St Stephen's Parish Church lies a little
way north of Canterbury, in the parish of Hackington which extends
two-thirds of the way north towards Whitstable, sandwiched between
the parishes of Blean and Sturry. The name of the parish seems to
mean the settlement among the hacks or thorn bushes, from a time
when the forest stretched from the Stour to the sea. The first
Anglo-Saxon church held here was very shortly after the Augustinian
landing in AD 597.
At first it is probable that one of the monks from
St Augustine's Abbey would come and preach here on a Sunday, erecting a
cross of wood or stone with a temporary shelter which the local people
would have encased in a wooden building roofed with thatch. This formed
the nave of the church, which they kept in repair, while the section
erected by the priest was the chancel which he or his monastery would
have maintained themselves.
The manor of Hackington was held by the monks of Christ
Church, but it wasn't until Thomas Becket's murder in 1170 that change came
to Hackington. Henry II and his new archbishop felt that the power of the
monks had become too great, as the result of the veneration which was paid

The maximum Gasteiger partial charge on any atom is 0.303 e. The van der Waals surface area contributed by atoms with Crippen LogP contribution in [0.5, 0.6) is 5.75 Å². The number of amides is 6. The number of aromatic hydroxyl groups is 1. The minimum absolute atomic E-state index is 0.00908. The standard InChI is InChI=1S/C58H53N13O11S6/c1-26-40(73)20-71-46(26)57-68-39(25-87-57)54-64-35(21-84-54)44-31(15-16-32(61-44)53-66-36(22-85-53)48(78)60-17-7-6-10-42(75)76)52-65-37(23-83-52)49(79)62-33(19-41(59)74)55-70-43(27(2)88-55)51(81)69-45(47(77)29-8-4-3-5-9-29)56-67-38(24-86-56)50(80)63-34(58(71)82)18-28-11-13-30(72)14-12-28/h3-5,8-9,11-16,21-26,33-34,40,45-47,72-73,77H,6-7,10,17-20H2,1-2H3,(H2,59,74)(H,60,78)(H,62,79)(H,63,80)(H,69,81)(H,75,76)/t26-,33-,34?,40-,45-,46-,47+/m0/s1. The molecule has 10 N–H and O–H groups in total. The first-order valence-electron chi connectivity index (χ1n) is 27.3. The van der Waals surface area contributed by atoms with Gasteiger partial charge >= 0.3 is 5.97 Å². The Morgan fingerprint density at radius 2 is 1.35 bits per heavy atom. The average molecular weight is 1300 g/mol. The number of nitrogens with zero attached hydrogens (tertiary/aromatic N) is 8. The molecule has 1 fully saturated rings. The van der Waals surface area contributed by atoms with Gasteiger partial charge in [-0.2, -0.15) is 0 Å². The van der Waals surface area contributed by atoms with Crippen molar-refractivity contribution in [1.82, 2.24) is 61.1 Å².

to the cathedral as the shrine of Becket, and Archbishop Baldwin (1184-1190)
decided to build a great church which would outrival the cathedral in its
beauty and power.
The old wooden church was pulled down to make way for
Baldwin's cathedral, which was to be dedicated to St Stephen. The monks of
Christ Church at last understood the plan and appealed to the pope, who
issued an order forbidding the work. After some years of delay, during which
both sides did their best to persuade the pope to adopt their point of view,
Baldwin gave up his idea and went with King Richard to the Holy Land to fight
against the Saracens.
The church that was finally built was the earliest version
today's far more modest building. The lower part of the tower and the nave are
probably survivors from this period. The windows and doors are a mixture of
Norman and slightly later Early English styles. In the chancel, Lady Lora, or
Loretta, was interred, wife of the earl of Leicester who died on the Crusades.
She came to St Stephen's to live as a hermit and minister to pilgrims on their
way to Canterbury. She died in 1219.
In the thirteenth century, the tower was strengthened by
adding buttresses after a local earthquake affected many church towers in the
region. It was also lowered, and the steeple removed, as the upper windows of
the tower show them to be much later than the lower ones. The church was greatly
restored during Elizabeth's reign, and again in the 1880s, to leave the present
attractive church building in place in the centre of a glade of ancient trees.